In late 1973 Bob was fired and replaced by Keith James. Keith lived up to his “house cleaner” reputation. I was the second guy he sacked. I thoroughly deserved it for more than one reason.

After living on U.I. in
Calgary’s Chinatown for a few months I decided to spend what little money I had left on a flight to Vancouver and start shopping myself around.  Much to my amazement and incredible good luck, the one station in the whole country that wanted to work at more than any other offered me a job. Chuck McCoy was PD but, there was a problem.
He wouldn’t need me until September of 1974 when the all-night show would be open. This was April and I couldn’t afford to wait. Chuck came up with a solution. He persuaded news director David Palmer to take me on as a junior/trainee news reader/writer on the all nighter until the DJ job came available. The money for this was 25 bucks more per month than I had been making doing afternoon drive in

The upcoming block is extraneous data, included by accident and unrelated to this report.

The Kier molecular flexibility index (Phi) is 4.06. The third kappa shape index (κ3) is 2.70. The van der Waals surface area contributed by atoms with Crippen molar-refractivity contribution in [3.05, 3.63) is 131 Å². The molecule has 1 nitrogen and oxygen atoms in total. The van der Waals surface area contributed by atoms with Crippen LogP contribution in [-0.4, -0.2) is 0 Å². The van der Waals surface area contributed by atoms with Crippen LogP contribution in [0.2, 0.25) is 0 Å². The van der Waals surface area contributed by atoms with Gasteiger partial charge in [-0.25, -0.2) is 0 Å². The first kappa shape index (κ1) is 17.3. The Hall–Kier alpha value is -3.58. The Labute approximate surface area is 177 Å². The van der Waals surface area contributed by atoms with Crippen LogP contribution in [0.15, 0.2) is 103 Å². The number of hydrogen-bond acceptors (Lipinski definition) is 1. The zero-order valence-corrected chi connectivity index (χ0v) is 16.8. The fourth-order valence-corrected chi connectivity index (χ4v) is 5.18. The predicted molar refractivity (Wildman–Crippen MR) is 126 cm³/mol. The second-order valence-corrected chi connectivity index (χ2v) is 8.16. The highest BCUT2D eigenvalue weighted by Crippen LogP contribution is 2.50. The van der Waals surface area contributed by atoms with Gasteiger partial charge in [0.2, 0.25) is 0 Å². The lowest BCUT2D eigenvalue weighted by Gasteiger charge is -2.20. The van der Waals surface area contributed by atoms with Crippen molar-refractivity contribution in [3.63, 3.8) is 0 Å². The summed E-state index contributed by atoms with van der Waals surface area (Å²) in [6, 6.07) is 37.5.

Calgary so I accepted without hesitation.

Four months later, I had been promoted twice, was now doing afternoons in news and was now faced with a difficult choice. I could either continue as a newsman or stick with the original plan and be the new all-night DJ.  I chose the latter but I’ve often wondered…what if.
Chuck had one stipulation. I had to change my name. I’d been using Gerald Thom as a newsman and it wouldn’t be respectful to the news department’s credibility of I were to continue to identify myself with that name as a Top 40 jock.  After numerous meetings with Chuck McCoy and suggestions from both him and me, we finally agreed on “Jackson Casey”, the name of a